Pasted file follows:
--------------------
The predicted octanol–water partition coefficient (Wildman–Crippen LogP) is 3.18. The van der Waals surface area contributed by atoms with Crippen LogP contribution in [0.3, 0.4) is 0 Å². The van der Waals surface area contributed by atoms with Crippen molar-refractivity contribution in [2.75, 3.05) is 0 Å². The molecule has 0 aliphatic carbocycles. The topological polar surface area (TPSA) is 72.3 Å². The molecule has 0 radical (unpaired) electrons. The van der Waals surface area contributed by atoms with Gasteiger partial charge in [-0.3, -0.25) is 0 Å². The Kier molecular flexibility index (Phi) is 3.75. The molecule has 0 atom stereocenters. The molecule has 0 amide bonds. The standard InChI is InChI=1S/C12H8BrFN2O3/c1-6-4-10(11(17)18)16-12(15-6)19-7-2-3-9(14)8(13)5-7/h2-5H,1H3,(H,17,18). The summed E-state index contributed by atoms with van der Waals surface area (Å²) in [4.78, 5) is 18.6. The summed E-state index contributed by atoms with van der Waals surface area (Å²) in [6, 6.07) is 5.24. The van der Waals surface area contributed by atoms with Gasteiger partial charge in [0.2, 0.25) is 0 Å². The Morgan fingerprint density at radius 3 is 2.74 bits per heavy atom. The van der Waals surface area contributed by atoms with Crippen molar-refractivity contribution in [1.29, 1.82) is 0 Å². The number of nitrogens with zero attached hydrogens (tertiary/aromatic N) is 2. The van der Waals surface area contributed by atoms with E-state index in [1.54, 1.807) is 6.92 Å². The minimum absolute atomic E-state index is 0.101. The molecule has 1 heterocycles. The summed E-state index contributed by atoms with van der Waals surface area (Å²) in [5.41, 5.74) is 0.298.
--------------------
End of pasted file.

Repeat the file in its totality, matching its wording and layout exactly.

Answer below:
The predicted octanol–water partition coefficient (Wildman–Crippen LogP) is 3.18. The van der Waals surface area contributed by atoms with Crippen LogP contribution in [0.3, 0.4) is 0 Å². The van der Waals surface area contributed by atoms with Crippen molar-refractivity contribution in [2.75, 3.05) is 0 Å². The molecule has 0 aliphatic carbocycles. The topological polar surface area (TPSA) is 72.3 Å². The molecule has 0 radical (unpaired) electrons. The van der Waals surface area contributed by atoms with Gasteiger partial charge in [-0.3, -0.25) is 0 Å². The Kier molecular flexibility index (Phi) is 3.75. The molecule has 0 atom stereocenters. The molecule has 0 amide bonds. The standard InChI is InChI=1S/C12H8BrFN2O3/c1-6-4-10(11(17)18)16-12(15-6)19-7-2-3-9(14)8(13)5-7/h2-5H,1H3,(H,17,18). The summed E-state index contributed by atoms with van der Waals surface area (Å²) in [4.78, 5) is 18.6. The summed E-state index contributed by atoms with van der Waals surface area (Å²) in [6, 6.07) is 5.24. The van der Waals surface area contributed by atoms with Gasteiger partial charge in [0.2, 0.25) is 0 Å². The Morgan fingerprint density at radius 3 is 2.74 bits per heavy atom. The van der Waals surface area contributed by atoms with Crippen molar-refractivity contribution in [1.29, 1.82) is 0 Å². The number of nitrogens with zero attached hydrogens (tertiary/aromatic N) is 2. The van der Waals surface area contributed by atoms with E-state index in [1.54, 1.807) is 6.92 Å². The minimum absolute atomic E-state index is 0.101. The molecule has 1 heterocycles. The summed E-state index contributed by atoms with van der Waals surface area (Å²) in [5.41, 5.74) is 0.298.